Ian Hanou | CEO & Founder, PlanIT Geo
Tony Mecum
| Urban Forester, Grants Pass

10:30 AM – 11:10 AM | Where Trees and Water Meet in the Public Rights of Way: An evolution of practice regarding trees in stormwater management facilities
The planting of trees in stormwater facilities in rights-of-way is a relatively common practice that involves more complexity than meets the eye. The thinking on, the practices of how and what to plant in these frequently soggy, though often bone-dry, locations has evolved significantly over the past two decades within the Bureau of Environmental Services at the City of Portland. This presentation aims to share how our best understanding of the functional processes, species tolerances, and design details involved has changed over time based on our experiences with hundreds of installations across the city. It also aspires to open the conversation with allied professionals on how we might better achieve stormwater management through the planting of more trees in urban areas, particularly in the context of a changing climate.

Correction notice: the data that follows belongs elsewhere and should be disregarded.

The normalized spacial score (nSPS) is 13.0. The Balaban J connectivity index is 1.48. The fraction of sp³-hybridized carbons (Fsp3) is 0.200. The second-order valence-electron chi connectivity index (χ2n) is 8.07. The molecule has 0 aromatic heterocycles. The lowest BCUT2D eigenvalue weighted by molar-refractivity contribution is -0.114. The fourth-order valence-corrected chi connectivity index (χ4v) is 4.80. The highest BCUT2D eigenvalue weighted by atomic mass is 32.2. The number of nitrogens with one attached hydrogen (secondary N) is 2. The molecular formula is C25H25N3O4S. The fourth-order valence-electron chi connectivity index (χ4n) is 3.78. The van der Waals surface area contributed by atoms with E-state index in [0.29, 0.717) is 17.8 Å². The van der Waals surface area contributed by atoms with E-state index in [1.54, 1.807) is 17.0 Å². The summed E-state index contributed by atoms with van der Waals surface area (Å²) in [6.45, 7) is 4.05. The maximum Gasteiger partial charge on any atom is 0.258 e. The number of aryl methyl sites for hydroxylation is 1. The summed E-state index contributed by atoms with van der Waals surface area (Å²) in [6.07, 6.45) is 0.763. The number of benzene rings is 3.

Kris Hikari | Green Stormwater Resource Manager, Watershed Revegetation Program

11:10 AM – 12:00 PM | Green Stormwater Infrastructure
By using plants to clean up and mitigate the effects of stormwater, Green Stormwater Infrastructures (GSIs) are being developed to replace the conventional grey infrastructures for stormwater treatment. However, plants often fail before becoming established because the plants undergo constant stresses: either too wet (during storms) or too dry (in between storms). By design, green infrastructures are flooded during storms. Also, by design, the very porous growth media should drain and dry out quickly. The extreme variations in soil moisture makes it very hard for any plants to survive. This presentation will discuss the interaction between the stormwater and trees as well as other plants in the GSIs and will offer solutions that to ease the extreme variations in soil moisture with the use of the abundant stormwater.

Wei Zhang, Ph.D. | Co-Founder/Co-Owner Zynnovation LLC